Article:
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Adoption of Ondine Biomedical’s Steriwave Technology in Canadian Hospitals Marks a Major Step in Infection Prevention

Ondine Biomedical’s cutting-edge Steriwave technology is set to redefine infection control in Canadian hospitals. A discussion between Nicolas Loebel, President and Chief Technology Officer of Ondine Biomedical, and Steve Darling from Proactive has revealed that the Steriwave technology has been implemented at the Queen Elizabeth II Health Sciences Centre in Halifax, marking a significant advancement for infection prevention in the field of orthopedic surgery.

The Queen Elizabeth II Health Sciences Centre, which is affiliated with Dalhousie University, has integrated the Steriwave as an infection prevention method for orthopedic surgeries, spotlighting the central role of innovations in combating healthcare-associated infections effectively. Designed meticulously to curb post-surgical infections, Steriwave adeptly assuages a major worry in healthcare architecture. Research underlines Steriwave’s potential to ward off extensively drug-resistant microbes (XDR), making it a formidable tool in the battle against antimicrobial resistance. Ondine’s technology eradicates these microbes efficiently, thereby erecting a robust shield against antimicrobial resistance.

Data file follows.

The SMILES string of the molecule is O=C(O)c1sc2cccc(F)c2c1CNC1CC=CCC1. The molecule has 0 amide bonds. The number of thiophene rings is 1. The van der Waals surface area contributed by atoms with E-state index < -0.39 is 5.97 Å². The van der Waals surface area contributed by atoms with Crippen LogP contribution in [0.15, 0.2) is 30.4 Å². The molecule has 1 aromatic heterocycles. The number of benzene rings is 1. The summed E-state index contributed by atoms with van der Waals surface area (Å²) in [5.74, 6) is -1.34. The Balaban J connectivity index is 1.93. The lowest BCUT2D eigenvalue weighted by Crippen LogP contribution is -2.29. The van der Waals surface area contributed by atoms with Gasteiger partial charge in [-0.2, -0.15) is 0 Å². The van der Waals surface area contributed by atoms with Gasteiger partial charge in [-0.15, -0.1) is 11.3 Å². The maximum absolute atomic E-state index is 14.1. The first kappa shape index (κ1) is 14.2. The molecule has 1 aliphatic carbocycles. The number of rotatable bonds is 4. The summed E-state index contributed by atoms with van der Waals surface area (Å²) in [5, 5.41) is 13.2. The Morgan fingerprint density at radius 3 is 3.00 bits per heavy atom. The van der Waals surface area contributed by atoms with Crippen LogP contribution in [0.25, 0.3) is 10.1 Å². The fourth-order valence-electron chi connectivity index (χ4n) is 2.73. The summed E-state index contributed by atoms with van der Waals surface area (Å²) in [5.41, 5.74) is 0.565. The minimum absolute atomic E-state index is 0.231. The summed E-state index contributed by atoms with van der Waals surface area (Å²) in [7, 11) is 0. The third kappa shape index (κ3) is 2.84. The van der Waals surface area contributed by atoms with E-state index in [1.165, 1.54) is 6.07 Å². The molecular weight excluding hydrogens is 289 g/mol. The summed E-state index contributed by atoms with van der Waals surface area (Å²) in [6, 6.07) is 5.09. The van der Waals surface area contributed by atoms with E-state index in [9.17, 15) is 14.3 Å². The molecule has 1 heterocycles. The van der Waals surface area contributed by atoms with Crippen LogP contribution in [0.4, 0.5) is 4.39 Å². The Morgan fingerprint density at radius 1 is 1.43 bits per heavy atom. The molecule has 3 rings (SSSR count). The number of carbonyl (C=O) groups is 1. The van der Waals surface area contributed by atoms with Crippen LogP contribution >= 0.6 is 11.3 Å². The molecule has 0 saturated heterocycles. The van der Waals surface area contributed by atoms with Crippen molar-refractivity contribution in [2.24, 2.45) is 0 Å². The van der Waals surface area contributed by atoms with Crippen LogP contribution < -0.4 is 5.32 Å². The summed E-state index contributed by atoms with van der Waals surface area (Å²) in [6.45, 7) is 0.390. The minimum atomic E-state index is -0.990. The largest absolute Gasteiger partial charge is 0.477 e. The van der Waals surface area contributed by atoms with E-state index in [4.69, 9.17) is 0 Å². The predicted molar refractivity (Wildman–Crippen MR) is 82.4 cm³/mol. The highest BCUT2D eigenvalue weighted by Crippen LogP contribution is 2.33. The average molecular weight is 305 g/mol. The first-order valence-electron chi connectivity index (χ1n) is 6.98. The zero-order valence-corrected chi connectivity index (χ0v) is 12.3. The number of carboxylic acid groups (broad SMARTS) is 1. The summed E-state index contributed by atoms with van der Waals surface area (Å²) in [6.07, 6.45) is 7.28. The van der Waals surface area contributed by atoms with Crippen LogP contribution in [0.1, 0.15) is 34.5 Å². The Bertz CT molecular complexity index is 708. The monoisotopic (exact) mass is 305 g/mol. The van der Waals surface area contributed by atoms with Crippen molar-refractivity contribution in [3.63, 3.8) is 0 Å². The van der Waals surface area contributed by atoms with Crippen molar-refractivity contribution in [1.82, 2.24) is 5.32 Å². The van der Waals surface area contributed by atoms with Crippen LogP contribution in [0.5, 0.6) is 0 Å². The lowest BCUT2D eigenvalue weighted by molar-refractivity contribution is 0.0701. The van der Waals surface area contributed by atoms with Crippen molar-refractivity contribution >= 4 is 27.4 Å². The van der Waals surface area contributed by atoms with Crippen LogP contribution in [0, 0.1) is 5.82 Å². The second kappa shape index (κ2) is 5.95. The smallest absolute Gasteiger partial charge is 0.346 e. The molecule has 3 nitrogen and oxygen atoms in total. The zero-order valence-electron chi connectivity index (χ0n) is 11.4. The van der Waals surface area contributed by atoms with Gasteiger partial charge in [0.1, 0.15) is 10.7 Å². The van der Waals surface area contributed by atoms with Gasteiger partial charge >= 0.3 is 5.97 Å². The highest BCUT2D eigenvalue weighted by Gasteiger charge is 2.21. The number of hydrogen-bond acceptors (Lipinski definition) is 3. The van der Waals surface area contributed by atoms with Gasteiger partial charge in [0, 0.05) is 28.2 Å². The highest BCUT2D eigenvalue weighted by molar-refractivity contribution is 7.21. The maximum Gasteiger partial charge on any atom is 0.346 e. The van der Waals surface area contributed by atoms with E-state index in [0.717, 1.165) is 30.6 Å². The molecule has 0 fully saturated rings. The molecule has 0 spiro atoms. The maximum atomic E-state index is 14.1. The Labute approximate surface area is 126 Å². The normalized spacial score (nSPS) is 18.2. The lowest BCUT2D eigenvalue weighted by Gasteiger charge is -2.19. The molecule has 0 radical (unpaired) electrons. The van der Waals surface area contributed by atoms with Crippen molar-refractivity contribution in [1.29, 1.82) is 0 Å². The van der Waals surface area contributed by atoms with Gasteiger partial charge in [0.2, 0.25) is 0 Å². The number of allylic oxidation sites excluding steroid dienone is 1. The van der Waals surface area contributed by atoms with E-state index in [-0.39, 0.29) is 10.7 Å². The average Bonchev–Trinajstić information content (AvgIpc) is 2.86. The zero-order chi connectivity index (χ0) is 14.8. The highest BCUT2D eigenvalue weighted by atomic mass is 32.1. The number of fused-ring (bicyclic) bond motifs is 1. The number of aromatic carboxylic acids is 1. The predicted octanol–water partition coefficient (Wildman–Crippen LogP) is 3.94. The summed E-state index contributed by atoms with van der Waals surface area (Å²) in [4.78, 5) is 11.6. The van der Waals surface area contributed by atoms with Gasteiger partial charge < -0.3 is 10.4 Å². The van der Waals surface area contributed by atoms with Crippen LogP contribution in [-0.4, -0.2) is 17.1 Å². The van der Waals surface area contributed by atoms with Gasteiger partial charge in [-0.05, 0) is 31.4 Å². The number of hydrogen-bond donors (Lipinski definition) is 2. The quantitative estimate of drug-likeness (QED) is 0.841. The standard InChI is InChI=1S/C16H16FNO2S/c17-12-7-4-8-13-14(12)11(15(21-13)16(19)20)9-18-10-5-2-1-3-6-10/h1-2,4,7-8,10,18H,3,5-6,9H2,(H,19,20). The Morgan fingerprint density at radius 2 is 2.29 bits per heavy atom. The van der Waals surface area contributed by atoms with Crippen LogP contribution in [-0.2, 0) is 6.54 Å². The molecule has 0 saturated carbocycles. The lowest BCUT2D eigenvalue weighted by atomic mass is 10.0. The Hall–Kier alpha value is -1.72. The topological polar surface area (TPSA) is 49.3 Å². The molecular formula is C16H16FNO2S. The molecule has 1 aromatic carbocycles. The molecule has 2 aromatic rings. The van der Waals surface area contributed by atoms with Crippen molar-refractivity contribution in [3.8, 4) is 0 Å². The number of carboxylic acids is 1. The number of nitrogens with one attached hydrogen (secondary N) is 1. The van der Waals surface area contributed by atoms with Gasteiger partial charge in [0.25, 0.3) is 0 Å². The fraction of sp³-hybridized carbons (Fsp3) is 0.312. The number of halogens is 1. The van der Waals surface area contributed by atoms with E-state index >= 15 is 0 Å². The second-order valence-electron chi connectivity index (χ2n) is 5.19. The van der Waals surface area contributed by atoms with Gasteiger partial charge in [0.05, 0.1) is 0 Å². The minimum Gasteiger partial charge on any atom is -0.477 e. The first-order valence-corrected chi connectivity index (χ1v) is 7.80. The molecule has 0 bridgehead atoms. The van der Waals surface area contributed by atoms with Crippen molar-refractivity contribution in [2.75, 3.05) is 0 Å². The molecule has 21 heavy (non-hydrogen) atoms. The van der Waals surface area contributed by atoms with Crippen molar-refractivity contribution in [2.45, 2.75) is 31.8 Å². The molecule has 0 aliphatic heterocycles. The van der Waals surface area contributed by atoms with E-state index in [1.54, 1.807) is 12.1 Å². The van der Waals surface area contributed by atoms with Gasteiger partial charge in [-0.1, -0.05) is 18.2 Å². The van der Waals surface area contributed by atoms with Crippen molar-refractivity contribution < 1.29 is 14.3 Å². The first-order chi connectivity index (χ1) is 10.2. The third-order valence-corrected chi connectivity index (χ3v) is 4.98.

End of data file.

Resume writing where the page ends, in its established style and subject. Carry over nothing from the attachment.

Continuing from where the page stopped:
As healthcare institutions across the globe confront the escalating concern of antimicrobial resistance, the deployment of Steriwave becomes significantly imperative. The proliferation of drug-resistant pathogens escalates risk factors, consequently emphasizing the importance of infection control and monitoring in healthcare environments. In a testament to its efficacy, Steriwave has already been embraced by hospitals throughout Canada. Prominent establishments such as Vancouver General Hospital, the University of British Columbia, Ottawa hospitals, and the Montreal Heart Institute have integrated Steriwave into their systems.

The widespread acceptance highlights not only the effectiveness of the technology but also an emerging acknowledgment of its critical role in ameliorating healthcare-associated infections. Alarming statistics indicate that one in nine hospital patients in Canada has to grapple with a healthcare-associated infection, leading to approximately 12,000 deaths per year. Infections resistant to antibiotics contribute significantly to this alarming mortality rate.


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